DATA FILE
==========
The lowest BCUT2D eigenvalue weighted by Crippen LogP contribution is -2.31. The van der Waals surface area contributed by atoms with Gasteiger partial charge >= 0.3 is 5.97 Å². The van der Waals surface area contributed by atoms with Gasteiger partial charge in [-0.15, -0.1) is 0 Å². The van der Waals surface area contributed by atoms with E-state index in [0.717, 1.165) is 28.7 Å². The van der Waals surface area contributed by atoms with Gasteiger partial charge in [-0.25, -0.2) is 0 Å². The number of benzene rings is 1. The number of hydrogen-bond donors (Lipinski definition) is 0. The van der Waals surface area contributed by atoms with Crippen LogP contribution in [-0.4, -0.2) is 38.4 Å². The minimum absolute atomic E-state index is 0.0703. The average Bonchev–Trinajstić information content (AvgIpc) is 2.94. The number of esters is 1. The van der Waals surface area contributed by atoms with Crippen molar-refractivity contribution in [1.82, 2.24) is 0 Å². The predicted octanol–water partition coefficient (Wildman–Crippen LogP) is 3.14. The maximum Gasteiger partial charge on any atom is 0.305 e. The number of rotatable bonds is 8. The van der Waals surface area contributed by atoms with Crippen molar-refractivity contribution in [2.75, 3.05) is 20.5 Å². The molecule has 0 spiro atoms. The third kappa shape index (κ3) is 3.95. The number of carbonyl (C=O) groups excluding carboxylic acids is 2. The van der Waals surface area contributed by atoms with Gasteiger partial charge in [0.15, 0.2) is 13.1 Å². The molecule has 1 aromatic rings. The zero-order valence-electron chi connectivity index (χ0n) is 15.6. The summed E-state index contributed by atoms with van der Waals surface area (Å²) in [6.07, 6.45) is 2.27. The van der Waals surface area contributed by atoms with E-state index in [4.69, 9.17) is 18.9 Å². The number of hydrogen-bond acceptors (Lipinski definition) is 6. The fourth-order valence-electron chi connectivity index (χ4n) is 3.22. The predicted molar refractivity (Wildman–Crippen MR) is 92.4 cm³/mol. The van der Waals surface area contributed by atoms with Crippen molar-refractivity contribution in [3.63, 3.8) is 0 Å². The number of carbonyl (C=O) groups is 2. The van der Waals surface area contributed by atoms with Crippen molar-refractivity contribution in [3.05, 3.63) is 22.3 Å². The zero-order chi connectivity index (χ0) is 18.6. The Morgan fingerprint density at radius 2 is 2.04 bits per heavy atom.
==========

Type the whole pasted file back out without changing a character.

The lowest BCUT2D eigenvalue weighted by Crippen LogP contribution is -2.31. The van der Waals surface area contributed by atoms with Gasteiger partial charge >= 0.3 is 5.97 Å². The van der Waals surface area contributed by atoms with Gasteiger partial charge in [-0.15, -0.1) is 0 Å². The van der Waals surface area contributed by atoms with E-state index in [0.717, 1.165) is 28.7 Å². The van der Waals surface area contributed by atoms with Gasteiger partial charge in [-0.25, -0.2) is 0 Å². The number of benzene rings is 1. The number of hydrogen-bond donors (Lipinski definition) is 0. The van der Waals surface area contributed by atoms with Crippen LogP contribution in [-0.4, -0.2) is 38.4 Å². The minimum absolute atomic E-state index is 0.0703. The average Bonchev–Trinajstić information content (AvgIpc) is 2.94. The number of esters is 1. The van der Waals surface area contributed by atoms with Crippen molar-refractivity contribution in [1.82, 2.24) is 0 Å². The predicted octanol–water partition coefficient (Wildman–Crippen LogP) is 3.14. The maximum Gasteiger partial charge on any atom is 0.305 e. The number of rotatable bonds is 8. The van der Waals surface area contributed by atoms with Crippen molar-refractivity contribution in [2.75, 3.05) is 20.5 Å². The molecule has 0 spiro atoms. The third kappa shape index (κ3) is 3.95. The number of carbonyl (C=O) groups excluding carboxylic acids is 2. The van der Waals surface area contributed by atoms with Gasteiger partial charge in [0.15, 0.2) is 13.1 Å². The molecule has 1 aromatic rings. The zero-order valence-electron chi connectivity index (χ0n) is 15.6. The summed E-state index contributed by atoms with van der Waals surface area (Å²) in [6.07, 6.45) is 2.27. The van der Waals surface area contributed by atoms with E-state index in [4.69, 9.17) is 18.9 Å². The number of hydrogen-bond acceptors (Lipinski definition) is 6. The fourth-order valence-electron chi connectivity index (χ4n) is 3.22. The predicted molar refractivity (Wildman–Crippen MR) is 92.4 cm³/mol. The van der Waals surface area contributed by atoms with Crippen molar-refractivity contribution in [3.63, 3.8) is 0 Å². The number of carbonyl (C=O) groups is 2. The van der Waals surface area contributed by atoms with Crippen molar-refractivity contribution in [3.05, 3.63) is 22.3 Å². The zero-order chi connectivity index (χ0) is 18.6. The Morgan fingerprint density at radius 2 is 2.04 bits per heavy atom.